Handling agility fused with Nikon’s 12.1-megapixel FX-format CMOS sensor, assures professional image quality with low-noise, high-ISO performance.
The introduction of Nikon’s new D700 may have been one of the worst kept secrets in an industry with more leaks than the Titanic, but it was still something of a surprise coming so hot on the heels of the D3 and D300. Essentially a D3 shrunk down and squeezed into a body roughly the same size as a D300, the D700 is Nikon’s first ‘compact’ professional SLR, and in its segment of the market will compete with the recently announced Canon EOS 5D Mark II and Sony DSLR-A900.
The Nikon D700 is Nikon’s, and the world’s, best serious digital camera. The old professional D3 costs more and runs faster for sports, but the D700 is newer, smarter, smaller and lighter.
The D700 has image quality indistinguishable from the klunky old D3, both in terms of sharpness and at high ISOs. The D700 has the same superb 3″ LCD, but handles even better than the old D3 better due to a new INFO button and smarter firmware. I own a D3, and I prefer the D700 except that the D700 lacks the 5:4 crop mode I often use (most people don’t care).
The never ending game of engineering and marketing “chess” between the top digital single-lens-reflex manufacturers can now add a King, Queen and Crown Prince line-up from Nikon.
The king would be the Nikon D3, while the prince can be the D300. Comfortably nestled between the two is the queen – the newly announced D700. She gets that title because she’s capable of making practically all the moves of the rest of the line-up and she’s arguably the most versatile of the bunch.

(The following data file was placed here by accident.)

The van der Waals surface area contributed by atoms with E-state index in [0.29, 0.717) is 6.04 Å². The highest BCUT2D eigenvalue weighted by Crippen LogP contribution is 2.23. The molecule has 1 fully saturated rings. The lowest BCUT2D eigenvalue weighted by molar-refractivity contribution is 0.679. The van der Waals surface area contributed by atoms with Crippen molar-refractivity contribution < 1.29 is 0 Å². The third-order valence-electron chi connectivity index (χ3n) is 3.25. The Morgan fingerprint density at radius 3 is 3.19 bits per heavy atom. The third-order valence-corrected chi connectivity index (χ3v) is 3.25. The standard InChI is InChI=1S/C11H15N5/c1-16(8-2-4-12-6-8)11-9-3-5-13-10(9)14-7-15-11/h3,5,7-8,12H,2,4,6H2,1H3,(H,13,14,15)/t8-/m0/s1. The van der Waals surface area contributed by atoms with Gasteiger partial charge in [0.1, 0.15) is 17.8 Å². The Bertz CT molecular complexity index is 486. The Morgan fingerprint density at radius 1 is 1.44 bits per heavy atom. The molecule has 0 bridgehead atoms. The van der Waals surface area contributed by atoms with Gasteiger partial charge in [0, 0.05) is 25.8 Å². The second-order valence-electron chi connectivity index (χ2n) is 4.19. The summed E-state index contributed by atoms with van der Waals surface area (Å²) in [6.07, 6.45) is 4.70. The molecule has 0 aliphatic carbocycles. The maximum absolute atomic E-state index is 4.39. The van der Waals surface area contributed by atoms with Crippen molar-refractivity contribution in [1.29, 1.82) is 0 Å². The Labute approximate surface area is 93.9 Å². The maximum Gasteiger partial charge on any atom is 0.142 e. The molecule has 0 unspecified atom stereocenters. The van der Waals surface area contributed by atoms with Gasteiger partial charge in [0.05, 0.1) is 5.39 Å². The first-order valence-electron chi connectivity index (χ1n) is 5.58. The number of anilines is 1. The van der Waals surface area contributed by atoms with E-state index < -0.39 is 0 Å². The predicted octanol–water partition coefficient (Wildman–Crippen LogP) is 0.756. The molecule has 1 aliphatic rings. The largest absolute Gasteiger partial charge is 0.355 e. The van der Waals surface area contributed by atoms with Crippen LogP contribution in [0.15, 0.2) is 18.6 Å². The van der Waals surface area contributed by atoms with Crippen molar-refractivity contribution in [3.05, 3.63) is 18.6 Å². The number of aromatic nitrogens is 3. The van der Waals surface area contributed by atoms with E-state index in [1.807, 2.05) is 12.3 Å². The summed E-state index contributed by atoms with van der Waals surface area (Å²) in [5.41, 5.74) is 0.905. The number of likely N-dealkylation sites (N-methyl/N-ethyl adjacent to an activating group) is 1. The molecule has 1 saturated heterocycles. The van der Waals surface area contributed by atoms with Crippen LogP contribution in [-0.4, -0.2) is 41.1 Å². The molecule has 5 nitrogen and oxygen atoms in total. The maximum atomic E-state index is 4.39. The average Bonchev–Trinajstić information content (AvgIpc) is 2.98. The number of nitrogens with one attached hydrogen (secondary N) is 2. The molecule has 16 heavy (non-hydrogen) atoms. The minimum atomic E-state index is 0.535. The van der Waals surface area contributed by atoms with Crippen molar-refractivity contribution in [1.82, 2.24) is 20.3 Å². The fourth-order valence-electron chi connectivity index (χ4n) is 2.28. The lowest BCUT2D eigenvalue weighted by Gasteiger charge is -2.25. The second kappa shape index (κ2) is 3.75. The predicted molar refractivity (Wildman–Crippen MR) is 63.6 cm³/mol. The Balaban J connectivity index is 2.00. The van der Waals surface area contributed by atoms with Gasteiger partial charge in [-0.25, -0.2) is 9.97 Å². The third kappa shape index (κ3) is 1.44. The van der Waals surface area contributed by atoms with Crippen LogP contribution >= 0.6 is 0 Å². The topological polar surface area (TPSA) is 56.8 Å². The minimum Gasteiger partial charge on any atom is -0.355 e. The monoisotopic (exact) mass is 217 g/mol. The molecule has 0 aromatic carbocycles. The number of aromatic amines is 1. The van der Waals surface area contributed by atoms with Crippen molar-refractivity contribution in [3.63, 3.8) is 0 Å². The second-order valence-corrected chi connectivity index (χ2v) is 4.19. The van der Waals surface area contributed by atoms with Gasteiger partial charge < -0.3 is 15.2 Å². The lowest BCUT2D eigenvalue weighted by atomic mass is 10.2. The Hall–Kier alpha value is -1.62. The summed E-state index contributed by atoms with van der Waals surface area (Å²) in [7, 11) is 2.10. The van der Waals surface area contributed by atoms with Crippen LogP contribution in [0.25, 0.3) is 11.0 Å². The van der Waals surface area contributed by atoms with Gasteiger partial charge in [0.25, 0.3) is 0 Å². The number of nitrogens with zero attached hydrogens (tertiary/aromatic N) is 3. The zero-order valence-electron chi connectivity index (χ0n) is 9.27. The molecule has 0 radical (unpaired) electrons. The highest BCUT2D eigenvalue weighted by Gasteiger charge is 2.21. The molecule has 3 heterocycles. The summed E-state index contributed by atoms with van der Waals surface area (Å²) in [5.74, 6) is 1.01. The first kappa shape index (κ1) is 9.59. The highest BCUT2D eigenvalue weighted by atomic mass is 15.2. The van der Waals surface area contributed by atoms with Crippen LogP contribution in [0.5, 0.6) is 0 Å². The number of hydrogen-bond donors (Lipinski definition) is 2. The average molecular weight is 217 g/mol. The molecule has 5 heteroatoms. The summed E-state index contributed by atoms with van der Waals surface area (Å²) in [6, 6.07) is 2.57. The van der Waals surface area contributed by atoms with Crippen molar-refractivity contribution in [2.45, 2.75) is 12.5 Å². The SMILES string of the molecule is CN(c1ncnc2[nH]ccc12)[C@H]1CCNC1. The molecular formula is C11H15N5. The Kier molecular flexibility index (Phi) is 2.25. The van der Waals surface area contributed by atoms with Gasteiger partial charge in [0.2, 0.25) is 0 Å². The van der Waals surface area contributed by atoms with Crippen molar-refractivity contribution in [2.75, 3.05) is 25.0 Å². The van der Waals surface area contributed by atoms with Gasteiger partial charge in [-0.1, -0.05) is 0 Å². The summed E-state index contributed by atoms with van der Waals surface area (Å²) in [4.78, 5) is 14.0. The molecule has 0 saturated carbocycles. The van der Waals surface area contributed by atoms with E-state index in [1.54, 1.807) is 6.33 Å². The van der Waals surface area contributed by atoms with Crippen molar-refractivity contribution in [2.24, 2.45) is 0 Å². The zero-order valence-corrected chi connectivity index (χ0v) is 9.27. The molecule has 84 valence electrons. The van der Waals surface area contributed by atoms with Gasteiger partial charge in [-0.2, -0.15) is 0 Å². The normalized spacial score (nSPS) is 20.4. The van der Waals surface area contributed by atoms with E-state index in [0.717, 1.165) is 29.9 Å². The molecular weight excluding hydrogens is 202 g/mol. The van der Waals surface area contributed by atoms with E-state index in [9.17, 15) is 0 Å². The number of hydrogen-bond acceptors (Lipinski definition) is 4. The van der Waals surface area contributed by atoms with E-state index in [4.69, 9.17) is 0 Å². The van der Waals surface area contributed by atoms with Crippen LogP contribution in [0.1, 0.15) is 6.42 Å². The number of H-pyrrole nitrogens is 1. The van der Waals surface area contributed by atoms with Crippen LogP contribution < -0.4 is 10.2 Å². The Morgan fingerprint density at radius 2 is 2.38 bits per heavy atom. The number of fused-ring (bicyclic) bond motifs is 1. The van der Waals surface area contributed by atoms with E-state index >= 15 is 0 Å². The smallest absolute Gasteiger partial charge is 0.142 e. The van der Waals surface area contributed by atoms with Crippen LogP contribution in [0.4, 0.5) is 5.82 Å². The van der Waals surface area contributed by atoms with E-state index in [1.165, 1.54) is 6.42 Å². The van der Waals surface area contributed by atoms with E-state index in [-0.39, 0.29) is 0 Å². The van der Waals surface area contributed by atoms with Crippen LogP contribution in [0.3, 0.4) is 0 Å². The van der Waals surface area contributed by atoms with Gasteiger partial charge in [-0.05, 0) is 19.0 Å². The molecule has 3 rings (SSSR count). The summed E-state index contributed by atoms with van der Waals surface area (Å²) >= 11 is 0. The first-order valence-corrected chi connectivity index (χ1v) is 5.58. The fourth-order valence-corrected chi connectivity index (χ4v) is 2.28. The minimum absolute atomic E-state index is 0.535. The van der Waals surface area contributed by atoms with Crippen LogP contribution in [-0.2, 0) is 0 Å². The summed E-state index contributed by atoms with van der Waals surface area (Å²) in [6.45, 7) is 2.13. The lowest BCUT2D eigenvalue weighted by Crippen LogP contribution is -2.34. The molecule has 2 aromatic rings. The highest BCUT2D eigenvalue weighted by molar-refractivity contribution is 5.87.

The Nikon D700 digital single-lens reflex (DSLR) camera is a cross between the full-frame sensor (FX – 24×36mm) D3 and the small-frame sensor (DX – 16×24mm) D300. The D700 is the economy model of the D3, using the same sensor and digital electronic processing pipeline as its bigger brother, minus a few high-end features such as a built-in vertical grip and dual compact flash memory cards. The Nikon D700 is a professional camera with 12 MP.
On the 22nd August 2005 – nearly three whole years ago – Canon announced what was then a quite shocking camera, in much the same way that the D700 is today. It was the first ever “affordable” full-frame 35mm DSLR, and at the time Canon claimed that it “defines a new D-SLR category”. Bold words, and justifiably so – the EOS 5D was a revelation for many as it opened up the world of large sensors for non-professionals, although in the following years it’s found it’s way into many a professional’s arsenal.
So, fast forward to late 2007 – over two years after Canon’s 5D – and Nikon announce the D3, their first full-frame (”FX”) DSLR. We all know about that; it turned out to be a winner not only for it’s feature set and performance, but for it’s amazing sensor. Now, a further six months down the line, that same sensor is finally available in a 5D-sized body. So of course, we want to compare the two cameras.